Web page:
Pubdate: Thu, 25 Oct 2007
Source: Missoula Independent (MT)
Copyright: 2007 Missoula Independent
Author: Jessie McQuillan
Referenced: The Billings Gazette OPED


Robin Prosser didn't look or sound much like a fighter, but she was. 
A mother and a musician, the Missoula woman also acted as Montana's 
most outspoken advocate for medical marijuana, the only remedy that 
could ease the ravaging pain of the lupus-like immunosuppressive 
disease she endured for 23 years. Prosser's fight ended Oct. 18 when 
she took her own life.

In recent months, Prosser, 50, would sit at the kitchen table in her 
small apartment, pain welling up in her eyes, and talk quietly about 
the victories and defeats the last several years had delivered. 
Allergic to nearly every pharmaceutical that could render her chronic 
pain bearable, she had learned that the political fate of medical 
marijuana also carried intensely personal implications.

She remained proud of the 60-day hunger strike she undertook in 2002 
to draw attention to the need for medical marijuana, the effort that 
first brought her into the public eye. She spoke, too, of her 2004 
agreement with the city of Missoula--when police charged her with 
marijuana possession following a thwarted suicide attempt--that 
deferred prosecution and al lowed her to use marijuana before medical 
use was legalized.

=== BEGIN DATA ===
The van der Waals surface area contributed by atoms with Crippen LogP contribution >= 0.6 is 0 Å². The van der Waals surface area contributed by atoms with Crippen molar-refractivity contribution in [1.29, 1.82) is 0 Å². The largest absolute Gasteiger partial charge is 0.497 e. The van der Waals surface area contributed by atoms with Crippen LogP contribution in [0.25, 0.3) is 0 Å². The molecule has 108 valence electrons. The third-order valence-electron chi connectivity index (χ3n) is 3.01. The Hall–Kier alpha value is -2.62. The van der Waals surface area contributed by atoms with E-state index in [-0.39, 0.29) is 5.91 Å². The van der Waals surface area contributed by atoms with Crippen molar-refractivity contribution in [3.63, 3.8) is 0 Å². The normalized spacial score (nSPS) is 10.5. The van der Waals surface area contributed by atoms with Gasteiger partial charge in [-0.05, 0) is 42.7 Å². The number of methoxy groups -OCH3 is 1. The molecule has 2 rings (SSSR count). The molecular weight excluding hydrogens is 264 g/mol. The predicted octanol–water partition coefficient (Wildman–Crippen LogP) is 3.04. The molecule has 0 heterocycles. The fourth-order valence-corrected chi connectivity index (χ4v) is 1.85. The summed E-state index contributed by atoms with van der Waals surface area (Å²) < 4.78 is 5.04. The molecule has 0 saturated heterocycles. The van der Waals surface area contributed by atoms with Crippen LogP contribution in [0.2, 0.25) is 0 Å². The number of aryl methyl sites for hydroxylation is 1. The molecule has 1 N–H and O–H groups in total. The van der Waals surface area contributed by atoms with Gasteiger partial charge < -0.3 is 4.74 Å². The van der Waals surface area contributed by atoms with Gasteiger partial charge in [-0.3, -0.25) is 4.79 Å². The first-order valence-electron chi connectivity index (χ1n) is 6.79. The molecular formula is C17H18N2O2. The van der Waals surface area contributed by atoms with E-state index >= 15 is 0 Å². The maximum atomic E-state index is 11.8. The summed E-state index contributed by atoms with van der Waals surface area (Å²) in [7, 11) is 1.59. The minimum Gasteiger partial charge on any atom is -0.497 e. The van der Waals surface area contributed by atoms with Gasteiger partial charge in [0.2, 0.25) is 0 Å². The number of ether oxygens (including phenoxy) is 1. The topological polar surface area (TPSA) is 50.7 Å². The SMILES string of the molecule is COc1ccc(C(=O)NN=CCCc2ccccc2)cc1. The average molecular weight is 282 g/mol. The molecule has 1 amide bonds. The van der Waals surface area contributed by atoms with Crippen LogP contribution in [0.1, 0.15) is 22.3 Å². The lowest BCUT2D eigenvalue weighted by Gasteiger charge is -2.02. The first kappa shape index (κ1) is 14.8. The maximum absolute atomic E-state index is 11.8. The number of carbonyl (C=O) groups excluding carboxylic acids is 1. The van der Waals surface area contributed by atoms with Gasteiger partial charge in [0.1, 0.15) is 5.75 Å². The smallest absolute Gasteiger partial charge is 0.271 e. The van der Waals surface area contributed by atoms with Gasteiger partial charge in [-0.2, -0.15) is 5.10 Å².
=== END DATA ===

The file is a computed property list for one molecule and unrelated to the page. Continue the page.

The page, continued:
During the subsequent campaign for medical marijuana, which won 
support from 62 percent of Montana voters, she became a literal 
poster child for the effort, appearing in campaign ads. And when the 
state issued her a medical marijuana ID card, things seemed to be looking up.

Then in March, federal Drug Enforcement Agency agents seized a small 
shipment of medical marijuana in transit from Prosser's 
state-approved caregiver. Though she was never criminally charged, 
Prosser was crushed. She said caregivers became afraid to supply her 
with the medicine she needed so badly.

In July, she penned an op-ed piece in the Billings Gazette, pleading 
with Montana's politicians and her fellow citizens to speak out 
against the DEA's actions and improve the lives of people like her.

"Give me liberty or give me death," she wrote. "Maybe the next 
campaign ought to be for assisted-suicide laws in our state. If they 
will not allow me to live in peace, and a little less pain, would 
they help me to die, humanely?" 
- ---
MAP posted-by: Richard Lake